After a few minutes it quieted down so we checked on him. He was still alive and when he saw the light from the open cabinet door he started to scream again. His back was totally squished but the hind legs were still twitching hard enough to cause the trap to bounce around.
There are people that can kill an animal without a thought. Especially vermin. I'm not one of those people. I like animals alive more often than dead. I hit the brakes for squirrels. Up to that point I only had to deal with dead mice in the traps.
This one just didn't want to die, and I had to deal with him.
I could have taken the trap outside and leave it there until later when I was sure the mouse would be dead, but I couldn't let him suffer like that. It just wasn't right with me.
So I carried the trap out to the back alley where the garbage cans were and my friend followed. On the way I got the shovel from the garage. I figured that a couple good whacks at most and it's pain would be over. My intentions were good.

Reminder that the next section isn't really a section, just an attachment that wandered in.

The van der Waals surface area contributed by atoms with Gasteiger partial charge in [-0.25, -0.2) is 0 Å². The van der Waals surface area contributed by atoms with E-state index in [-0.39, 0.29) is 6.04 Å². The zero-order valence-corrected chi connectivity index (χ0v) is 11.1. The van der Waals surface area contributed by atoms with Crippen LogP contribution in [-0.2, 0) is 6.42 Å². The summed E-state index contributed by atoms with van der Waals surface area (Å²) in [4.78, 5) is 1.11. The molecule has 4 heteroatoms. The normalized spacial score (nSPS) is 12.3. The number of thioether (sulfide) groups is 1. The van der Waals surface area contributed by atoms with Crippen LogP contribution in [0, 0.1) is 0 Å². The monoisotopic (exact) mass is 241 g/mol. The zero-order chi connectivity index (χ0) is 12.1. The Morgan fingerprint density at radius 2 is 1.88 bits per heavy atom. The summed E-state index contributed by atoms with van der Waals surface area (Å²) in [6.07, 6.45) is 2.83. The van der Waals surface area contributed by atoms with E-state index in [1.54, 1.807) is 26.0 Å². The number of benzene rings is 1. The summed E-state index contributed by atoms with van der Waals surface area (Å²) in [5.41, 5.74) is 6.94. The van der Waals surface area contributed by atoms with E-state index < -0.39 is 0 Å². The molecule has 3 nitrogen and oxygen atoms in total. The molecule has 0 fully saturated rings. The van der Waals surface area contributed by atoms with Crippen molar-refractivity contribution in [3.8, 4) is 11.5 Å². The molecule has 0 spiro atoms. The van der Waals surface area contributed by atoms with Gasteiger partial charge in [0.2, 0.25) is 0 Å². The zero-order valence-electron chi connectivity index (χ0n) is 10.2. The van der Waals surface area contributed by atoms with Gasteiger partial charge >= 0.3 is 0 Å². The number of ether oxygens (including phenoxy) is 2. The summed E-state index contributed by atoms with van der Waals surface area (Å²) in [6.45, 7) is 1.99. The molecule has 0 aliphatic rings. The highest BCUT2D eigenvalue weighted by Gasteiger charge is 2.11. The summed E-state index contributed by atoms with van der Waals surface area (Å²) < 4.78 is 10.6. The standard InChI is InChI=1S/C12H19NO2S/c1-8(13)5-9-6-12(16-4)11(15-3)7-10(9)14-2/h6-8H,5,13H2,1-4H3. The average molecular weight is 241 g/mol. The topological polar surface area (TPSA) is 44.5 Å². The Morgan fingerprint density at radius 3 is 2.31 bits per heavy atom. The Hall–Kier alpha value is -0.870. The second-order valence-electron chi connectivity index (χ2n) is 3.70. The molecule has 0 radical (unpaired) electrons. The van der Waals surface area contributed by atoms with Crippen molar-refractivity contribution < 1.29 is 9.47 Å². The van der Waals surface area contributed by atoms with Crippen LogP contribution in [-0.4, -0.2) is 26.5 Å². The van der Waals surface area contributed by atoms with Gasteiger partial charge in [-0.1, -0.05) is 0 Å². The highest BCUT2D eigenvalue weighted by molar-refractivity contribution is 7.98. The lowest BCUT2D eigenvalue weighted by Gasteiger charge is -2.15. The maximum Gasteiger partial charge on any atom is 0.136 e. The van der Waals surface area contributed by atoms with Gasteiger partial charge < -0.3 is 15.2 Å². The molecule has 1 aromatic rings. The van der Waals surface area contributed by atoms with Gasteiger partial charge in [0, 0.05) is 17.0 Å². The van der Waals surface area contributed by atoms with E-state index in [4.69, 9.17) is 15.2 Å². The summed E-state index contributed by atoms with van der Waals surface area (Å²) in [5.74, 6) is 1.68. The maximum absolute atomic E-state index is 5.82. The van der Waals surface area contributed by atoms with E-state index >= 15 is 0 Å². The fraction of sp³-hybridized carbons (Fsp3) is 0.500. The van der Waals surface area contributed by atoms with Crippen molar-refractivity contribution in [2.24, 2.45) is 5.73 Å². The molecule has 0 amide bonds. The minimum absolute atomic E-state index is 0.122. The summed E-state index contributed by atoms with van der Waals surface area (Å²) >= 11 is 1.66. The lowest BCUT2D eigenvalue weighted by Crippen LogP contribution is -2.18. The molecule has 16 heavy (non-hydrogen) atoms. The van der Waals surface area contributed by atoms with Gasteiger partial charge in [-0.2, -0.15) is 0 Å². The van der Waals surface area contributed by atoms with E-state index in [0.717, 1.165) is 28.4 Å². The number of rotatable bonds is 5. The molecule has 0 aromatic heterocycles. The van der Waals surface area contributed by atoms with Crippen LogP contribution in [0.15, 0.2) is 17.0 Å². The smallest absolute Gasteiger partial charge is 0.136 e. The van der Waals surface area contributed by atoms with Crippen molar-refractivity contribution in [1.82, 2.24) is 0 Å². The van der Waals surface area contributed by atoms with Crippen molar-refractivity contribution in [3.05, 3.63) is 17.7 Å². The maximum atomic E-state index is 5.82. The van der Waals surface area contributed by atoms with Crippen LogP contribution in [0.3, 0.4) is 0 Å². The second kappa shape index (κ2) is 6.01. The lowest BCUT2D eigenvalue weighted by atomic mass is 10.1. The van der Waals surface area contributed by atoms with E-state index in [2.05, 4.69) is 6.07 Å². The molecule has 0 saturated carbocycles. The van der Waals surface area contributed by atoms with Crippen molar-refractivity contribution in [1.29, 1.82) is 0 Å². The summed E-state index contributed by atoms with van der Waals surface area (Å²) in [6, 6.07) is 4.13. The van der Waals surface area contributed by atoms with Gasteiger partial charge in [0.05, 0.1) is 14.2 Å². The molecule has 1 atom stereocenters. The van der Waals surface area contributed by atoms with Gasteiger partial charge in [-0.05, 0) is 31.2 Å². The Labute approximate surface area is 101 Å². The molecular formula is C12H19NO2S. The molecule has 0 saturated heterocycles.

Okay, if you've been at all squeamish with this story so far, you may want to skip the rest.
I set the trap down, backed up, raised the shovel over my head and brought it down hard. But something went wrong. I must have been holding the shovel oddly. It twisted sideways on the way down and the edge cut the screaming mouse in half. And he was STILL squeaking! I'm sure with the last of his breath he was screaming, "You fucker! NOW LOOK WHAT YOU DID! All I wanted was some Twinkie!" I quickly smacked him a couple more times until I was sure he was finally dead.
My friend said, "Wow. I didn't see that coming," as I scooped up the top half to put in the trash and unloaded the bottom half from the trap. I felt a bit nauseous.
After that I DID use traps again in the house we lived in when my son was born. But I wasn't about to unload them. Once a trap caught a mouse the whole thing went in the trash and I set out a new trap. Also I was having to do it sneakily because my son who was three at the time just wouldn't have understood why his dad was killing the cute mice.